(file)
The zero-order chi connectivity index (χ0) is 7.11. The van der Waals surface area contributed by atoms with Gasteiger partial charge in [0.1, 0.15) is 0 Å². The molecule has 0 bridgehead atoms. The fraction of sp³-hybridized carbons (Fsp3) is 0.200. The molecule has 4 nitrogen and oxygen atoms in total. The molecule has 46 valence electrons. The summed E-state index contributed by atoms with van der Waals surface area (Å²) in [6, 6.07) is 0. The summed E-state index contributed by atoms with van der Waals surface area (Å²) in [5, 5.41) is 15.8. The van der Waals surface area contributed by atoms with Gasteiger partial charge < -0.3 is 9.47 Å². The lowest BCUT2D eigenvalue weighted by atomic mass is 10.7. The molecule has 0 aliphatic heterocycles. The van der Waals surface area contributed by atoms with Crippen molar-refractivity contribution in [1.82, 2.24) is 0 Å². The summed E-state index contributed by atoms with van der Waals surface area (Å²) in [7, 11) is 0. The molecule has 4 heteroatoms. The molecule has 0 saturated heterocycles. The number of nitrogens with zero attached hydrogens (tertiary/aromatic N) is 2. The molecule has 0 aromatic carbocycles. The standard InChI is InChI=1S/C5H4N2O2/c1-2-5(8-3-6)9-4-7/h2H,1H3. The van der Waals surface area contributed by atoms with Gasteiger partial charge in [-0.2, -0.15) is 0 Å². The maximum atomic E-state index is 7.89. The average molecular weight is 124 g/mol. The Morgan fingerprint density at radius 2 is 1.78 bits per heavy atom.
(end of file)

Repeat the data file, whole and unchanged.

The zero-order chi connectivity index (χ0) is 7.11. The van der Waals surface area contributed by atoms with Gasteiger partial charge in [0.1, 0.15) is 0 Å². The molecule has 0 bridgehead atoms. The fraction of sp³-hybridized carbons (Fsp3) is 0.200. The molecule has 4 nitrogen and oxygen atoms in total. The molecule has 46 valence electrons. The summed E-state index contributed by atoms with van der Waals surface area (Å²) in [6, 6.07) is 0. The summed E-state index contributed by atoms with van der Waals surface area (Å²) in [5, 5.41) is 15.8. The van der Waals surface area contributed by atoms with Gasteiger partial charge < -0.3 is 9.47 Å². The lowest BCUT2D eigenvalue weighted by atomic mass is 10.7. The molecule has 0 aliphatic heterocycles. The van der Waals surface area contributed by atoms with Crippen molar-refractivity contribution in [1.82, 2.24) is 0 Å². The summed E-state index contributed by atoms with van der Waals surface area (Å²) in [7, 11) is 0. The molecule has 4 heteroatoms. The molecule has 0 saturated heterocycles. The number of nitrogens with zero attached hydrogens (tertiary/aromatic N) is 2. The molecule has 0 aromatic carbocycles. The standard InChI is InChI=1S/C5H4N2O2/c1-2-5(8-3-6)9-4-7/h2H,1H3. The van der Waals surface area contributed by atoms with Gasteiger partial charge in [-0.2, -0.15) is 0 Å². The maximum atomic E-state index is 7.89. The average molecular weight is 124 g/mol. The Morgan fingerprint density at radius 2 is 1.78 bits per heavy atom.